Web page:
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Being a family detective

A genealogist is a special kind of detective.

Just like a police detective you must unravel mysteries and sort through conflicting bits of information. A police detective has the advantage of interviewing eyewitnesses whereas the genealogist must deduce everything from old documents and hearsay. Both must be able to distinguish between fact and fiction.

Part of being a good detective is looking at your evidence and deciding what is feasible and what is not. This is an important and necessary skill if you want to be a good genealogist.

If you fount this family group on the 1880 census, what would you deduce?

David Smith, age 50

Mary Smith, age 25, wife

John Smith, age 15, son

Elizabeth Smith, age 13, daughter

William Smith, age 8, son

Michael Smith, age 6, son

Sarah Smith, age 1, daughter

Did you notice the 15-year difference in the age of David and his wife Mary? Son John and daughter Elizabeth are too old to be Mary's children. David was most likely married previously and that would be an avenue to pursue. However, you must also consider that even though John and Elizabeth are listed as son and daughter, they could be nephew and niece. Maybe David is raising his dead brother's children. The other three children appear to be David and Mary's. Again, that might not necessarily be the case.

David is old enough to have grandchildren. If he has a 15 and a 13-year-old at home then he just might have older children that are no longer living in the house. Is Sarah David's daughter or is Sarah the daughter of a dead older son? If you believe the youngest three to be David and Mary's, why is there a 5 year gap in age between Michael and Sarah? Could Mary have lost one or two babies? We could even go further and say that maybe none of these children are Mary's. Maybe she and David had just married and all of these children belong to his first wife.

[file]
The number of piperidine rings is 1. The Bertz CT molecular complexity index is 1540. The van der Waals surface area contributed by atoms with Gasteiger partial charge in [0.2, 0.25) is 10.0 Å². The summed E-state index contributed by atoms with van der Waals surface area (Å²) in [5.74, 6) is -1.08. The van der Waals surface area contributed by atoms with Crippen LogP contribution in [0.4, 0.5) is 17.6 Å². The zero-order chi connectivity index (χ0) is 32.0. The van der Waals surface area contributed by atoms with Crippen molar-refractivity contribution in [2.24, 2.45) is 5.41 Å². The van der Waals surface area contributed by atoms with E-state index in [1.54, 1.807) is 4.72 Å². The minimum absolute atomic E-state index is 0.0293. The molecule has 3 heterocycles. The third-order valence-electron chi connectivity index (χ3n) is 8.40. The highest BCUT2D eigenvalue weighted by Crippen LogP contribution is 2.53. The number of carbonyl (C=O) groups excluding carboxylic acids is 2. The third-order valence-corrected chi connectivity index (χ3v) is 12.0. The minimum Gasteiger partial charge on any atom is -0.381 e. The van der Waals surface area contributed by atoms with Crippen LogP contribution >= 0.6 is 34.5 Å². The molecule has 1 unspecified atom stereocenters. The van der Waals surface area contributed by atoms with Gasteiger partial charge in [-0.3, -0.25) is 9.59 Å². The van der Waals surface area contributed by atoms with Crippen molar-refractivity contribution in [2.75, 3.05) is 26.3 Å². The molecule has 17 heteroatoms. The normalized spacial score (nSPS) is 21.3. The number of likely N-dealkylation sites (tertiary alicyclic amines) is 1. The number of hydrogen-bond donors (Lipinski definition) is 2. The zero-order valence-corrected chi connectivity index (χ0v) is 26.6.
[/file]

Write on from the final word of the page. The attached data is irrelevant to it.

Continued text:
You need to formulate a research plan to check out each of these possibilities and eliminate them one by one until you are left with only one possibility. Your biggest mistake would be to write this information in your family file at face value without doing any further research.

Looking at one census year is not enough. You need to follow this family back in time. Try and find David's family in the 1870 census first. Then go to the 1860 and the 1850. You always want to work backward in time, not forward. When did David actually marry Mary? That one piece of information will shed light on several of the dilemmas. One of your first moves will be trying to locate David and Mary's marriage license.

You can not take anything at face value when doing genealogy research. You must investigate every possibility. Like a police detective you must look at every piece of evidence from all angles before coming to any conclusions.

Web posted on Thursday, January 22, 2004

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